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Europe’s Immigration Challenges: Navigating the Extremes

Germany, Italy, Sweden, France, Denmark, United Kingdom, European Union (EU)… new measures against immigration have multiplied on the European continent in recent years. This phenomenon is evolving in parallel with an unprecedented rise in far-right parties and movements in Europe, which for some embody the solution to this “scourge”. Across Europe, the political landscape has begun an unimaginable change since the end of the Second World War. European society seems to be closing in on itself on the grounds that immigration is responsible for all its ills. Truth or scapegoat? Is immigration really the problem of European societies? Let’s start by doing a little history. (1/4)

A story of cycles


End of 2010, beginning of 2011. In a number of Arab countries, revolt is brewing. If some resist the popular storm through social reforms or repression, others are swept away. In turn, the people of Tunisia, Libya and Egypt brought down their authoritarian regimes and put a democratic government in their place. But the combativeness of a regime will mark the beginning of the failure of the “Arab Spring”. Bashar al-Assad’s Syria refuses to let the people take their destiny into their own hands and unleashes hell. The repression is terrible, the country becomes a battlefield. In a context that has become unbearable, the Syrian population is fleeing massively to neighboring countries, for the majority, and to Europe for a small part. Between 6 and 8 million people are displaced, inside and outside Syria, or almost 60% of the population (the country has 13 million inhabitants). In 2015, pressure at the borders of the European Union is extremely strong. Thousands of refugees are waiting in Türkiye to reach the Old Continent. Europeans must choose. Continue to feign ignorance of the situation, or open the borders. German Chancellor Angela Merkel chooses humanity. With the cry of “Wir schaffen das!”, she decides to welcome the majority of the refugees. The example is followed differently by other EU member states. The reception of refugees does not seem to concern other European states in the same way.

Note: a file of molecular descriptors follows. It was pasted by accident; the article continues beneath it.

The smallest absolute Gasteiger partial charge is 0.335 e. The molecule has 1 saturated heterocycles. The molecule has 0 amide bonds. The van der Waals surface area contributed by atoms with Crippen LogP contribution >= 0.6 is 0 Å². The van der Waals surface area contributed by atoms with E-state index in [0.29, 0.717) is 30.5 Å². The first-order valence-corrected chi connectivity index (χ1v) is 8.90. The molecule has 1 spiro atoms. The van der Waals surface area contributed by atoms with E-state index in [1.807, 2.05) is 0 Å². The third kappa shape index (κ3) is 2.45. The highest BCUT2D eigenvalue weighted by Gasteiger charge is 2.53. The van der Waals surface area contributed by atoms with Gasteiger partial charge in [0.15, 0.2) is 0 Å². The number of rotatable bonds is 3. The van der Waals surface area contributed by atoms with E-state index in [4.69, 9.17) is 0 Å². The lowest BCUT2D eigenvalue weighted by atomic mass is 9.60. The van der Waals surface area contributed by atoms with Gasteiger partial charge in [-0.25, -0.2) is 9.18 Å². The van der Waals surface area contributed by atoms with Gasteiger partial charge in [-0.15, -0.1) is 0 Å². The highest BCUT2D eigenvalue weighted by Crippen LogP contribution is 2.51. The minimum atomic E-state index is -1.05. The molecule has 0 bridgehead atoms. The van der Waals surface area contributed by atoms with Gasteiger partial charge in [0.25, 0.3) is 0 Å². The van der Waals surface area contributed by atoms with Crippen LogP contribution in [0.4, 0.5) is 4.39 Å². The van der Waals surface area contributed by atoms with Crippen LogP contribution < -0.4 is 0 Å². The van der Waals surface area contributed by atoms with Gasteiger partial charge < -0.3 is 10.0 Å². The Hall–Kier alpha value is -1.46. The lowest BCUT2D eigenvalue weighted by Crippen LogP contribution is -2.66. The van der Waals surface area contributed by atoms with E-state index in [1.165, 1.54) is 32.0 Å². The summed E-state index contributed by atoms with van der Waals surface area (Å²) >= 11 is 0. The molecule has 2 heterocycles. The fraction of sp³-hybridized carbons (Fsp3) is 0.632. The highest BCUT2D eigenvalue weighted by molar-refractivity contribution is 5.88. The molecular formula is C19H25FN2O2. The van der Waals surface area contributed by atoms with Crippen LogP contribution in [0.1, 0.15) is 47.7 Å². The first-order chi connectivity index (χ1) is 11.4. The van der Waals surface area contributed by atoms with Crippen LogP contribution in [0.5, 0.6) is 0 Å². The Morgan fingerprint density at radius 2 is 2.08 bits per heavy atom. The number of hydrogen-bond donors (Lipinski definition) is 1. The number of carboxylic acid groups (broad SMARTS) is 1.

The crisis is unprecedented in Europe. However, not only has the EU by far not welcomed the majority of the exiled Syrian population, but moreover, the Member States have experienced others, even before the start of European construction. The French historian of immigration, Pascal Blanchard, does not fail to remind us of the importance of these phenomena since the French Revolution: “The contribution of immigration is constitutive of all the issues […]. The question is not to seek, initially, whether this contribution is “positive” or “negative”, it is first of all a fact. A precise fact, which for more than two centuries has been an essential component of our identities, our demographics, the changes in our regions […]”. [1] Immigration was indeed a cyclical phenomenon during the 19th and 20th centuries. If Europe was certainly a land of massive emigration during the crises of these two centuries, it was for the most part a land of welcome. Thus, in France, the colonial empire largely contributed to integrating black and Arab components into society. In the same way, the United Kingdom saw the arrival of a certain number of nationals from its African and Asian colonies who shaped the face of its population.